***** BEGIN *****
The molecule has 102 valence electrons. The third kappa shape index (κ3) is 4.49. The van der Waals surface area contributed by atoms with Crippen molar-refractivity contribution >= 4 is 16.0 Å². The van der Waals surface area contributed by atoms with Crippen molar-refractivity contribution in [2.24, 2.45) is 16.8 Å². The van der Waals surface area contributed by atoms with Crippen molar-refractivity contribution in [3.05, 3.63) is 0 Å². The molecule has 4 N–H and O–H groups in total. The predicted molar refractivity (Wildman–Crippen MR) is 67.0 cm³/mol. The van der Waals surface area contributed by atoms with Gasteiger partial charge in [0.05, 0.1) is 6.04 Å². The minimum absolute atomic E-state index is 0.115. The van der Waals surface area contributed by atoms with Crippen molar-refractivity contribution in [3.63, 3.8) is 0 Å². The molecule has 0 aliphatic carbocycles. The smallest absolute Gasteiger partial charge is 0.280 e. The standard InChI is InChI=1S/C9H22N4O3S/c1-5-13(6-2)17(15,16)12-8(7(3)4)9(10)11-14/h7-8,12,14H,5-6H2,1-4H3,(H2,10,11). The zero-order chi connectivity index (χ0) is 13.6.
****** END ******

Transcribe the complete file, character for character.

The molecule has 102 valence electrons. The third kappa shape index (κ3) is 4.49. The van der Waals surface area contributed by atoms with Crippen molar-refractivity contribution >= 4 is 16.0 Å². The van der Waals surface area contributed by atoms with Crippen molar-refractivity contribution in [2.24, 2.45) is 16.8 Å². The van der Waals surface area contributed by atoms with Crippen molar-refractivity contribution in [3.05, 3.63) is 0 Å². The molecule has 4 N–H and O–H groups in total. The predicted molar refractivity (Wildman–Crippen MR) is 67.0 cm³/mol. The van der Waals surface area contributed by atoms with Gasteiger partial charge in [0.05, 0.1) is 6.04 Å². The minimum absolute atomic E-state index is 0.115. The van der Waals surface area contributed by atoms with Crippen molar-refractivity contribution in [3.63, 3.8) is 0 Å². The molecule has 0 aliphatic carbocycles. The smallest absolute Gasteiger partial charge is 0.280 e. The standard InChI is InChI=1S/C9H22N4O3S/c1-5-13(6-2)17(15,16)12-8(7(3)4)9(10)11-14/h7-8,12,14H,5-6H2,1-4H3,(H2,10,11). The zero-order chi connectivity index (χ0) is 13.6.